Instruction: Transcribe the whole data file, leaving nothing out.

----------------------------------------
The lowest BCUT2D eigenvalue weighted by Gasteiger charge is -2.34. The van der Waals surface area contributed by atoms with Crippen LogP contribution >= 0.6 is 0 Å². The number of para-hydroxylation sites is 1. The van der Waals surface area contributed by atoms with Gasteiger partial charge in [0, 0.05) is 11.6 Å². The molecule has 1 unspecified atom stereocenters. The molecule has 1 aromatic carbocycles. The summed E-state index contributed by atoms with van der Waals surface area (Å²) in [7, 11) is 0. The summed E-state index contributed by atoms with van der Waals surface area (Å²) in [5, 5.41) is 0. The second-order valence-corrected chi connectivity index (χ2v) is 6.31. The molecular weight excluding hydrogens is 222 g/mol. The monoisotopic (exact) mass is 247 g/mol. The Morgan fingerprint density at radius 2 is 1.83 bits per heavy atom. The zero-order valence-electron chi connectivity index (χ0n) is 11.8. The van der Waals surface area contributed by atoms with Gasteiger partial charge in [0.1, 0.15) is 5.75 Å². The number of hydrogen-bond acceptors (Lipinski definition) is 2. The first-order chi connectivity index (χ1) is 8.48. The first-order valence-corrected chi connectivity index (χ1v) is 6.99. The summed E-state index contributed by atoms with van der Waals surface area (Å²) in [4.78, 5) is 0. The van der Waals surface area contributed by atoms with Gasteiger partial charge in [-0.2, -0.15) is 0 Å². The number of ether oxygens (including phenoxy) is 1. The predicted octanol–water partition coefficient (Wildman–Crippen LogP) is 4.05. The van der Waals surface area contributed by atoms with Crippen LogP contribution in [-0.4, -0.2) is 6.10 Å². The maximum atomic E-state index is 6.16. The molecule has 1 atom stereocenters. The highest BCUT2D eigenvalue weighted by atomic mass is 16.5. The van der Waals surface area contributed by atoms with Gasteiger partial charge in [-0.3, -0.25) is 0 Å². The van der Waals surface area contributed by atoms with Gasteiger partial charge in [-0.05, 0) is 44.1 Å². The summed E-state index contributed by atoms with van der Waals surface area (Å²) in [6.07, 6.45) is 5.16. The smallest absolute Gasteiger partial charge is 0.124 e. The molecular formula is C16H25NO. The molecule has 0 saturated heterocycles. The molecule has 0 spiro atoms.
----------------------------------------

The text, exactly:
The lowest BCUT2D eigenvalue weighted by Gasteiger charge is -2.34. The van der Waals surface area contributed by atoms with Crippen LogP contribution >= 0.6 is 0 Å². The number of para-hydroxylation sites is 1. The van der Waals surface area contributed by atoms with Gasteiger partial charge in [0, 0.05) is 11.6 Å². The molecule has 1 unspecified atom stereocenters. The molecule has 1 aromatic carbocycles. The summed E-state index contributed by atoms with van der Waals surface area (Å²) in [7, 11) is 0. The summed E-state index contributed by atoms with van der Waals surface area (Å²) in [5, 5.41) is 0. The second-order valence-corrected chi connectivity index (χ2v) is 6.31. The molecular weight excluding hydrogens is 222 g/mol. The monoisotopic (exact) mass is 247 g/mol. The Morgan fingerprint density at radius 2 is 1.83 bits per heavy atom. The zero-order valence-electron chi connectivity index (χ0n) is 11.8. The van der Waals surface area contributed by atoms with Gasteiger partial charge in [0.1, 0.15) is 5.75 Å². The number of hydrogen-bond acceptors (Lipinski definition) is 2. The first-order chi connectivity index (χ1) is 8.48. The first-order valence-corrected chi connectivity index (χ1v) is 6.99. The summed E-state index contributed by atoms with van der Waals surface area (Å²) in [4.78, 5) is 0. The van der Waals surface area contributed by atoms with Gasteiger partial charge in [-0.2, -0.15) is 0 Å². The number of ether oxygens (including phenoxy) is 1. The predicted octanol–water partition coefficient (Wildman–Crippen LogP) is 4.05. The van der Waals surface area contributed by atoms with Crippen LogP contribution in [-0.4, -0.2) is 6.10 Å². The maximum atomic E-state index is 6.16. The molecule has 1 atom stereocenters. The highest BCUT2D eigenvalue weighted by atomic mass is 16.5. The van der Waals surface area contributed by atoms with Gasteiger partial charge in [-0.3, -0.25) is 0 Å². The van der Waals surface area contributed by atoms with Gasteiger partial charge in [-0.05, 0) is 44.1 Å². The summed E-state index contributed by atoms with van der Waals surface area (Å²) in [6.07, 6.45) is 5.16. The smallest absolute Gasteiger partial charge is 0.124 e. The molecular formula is C16H25NO. The molecule has 0 saturated heterocycles. The molecule has 0 spiro atoms.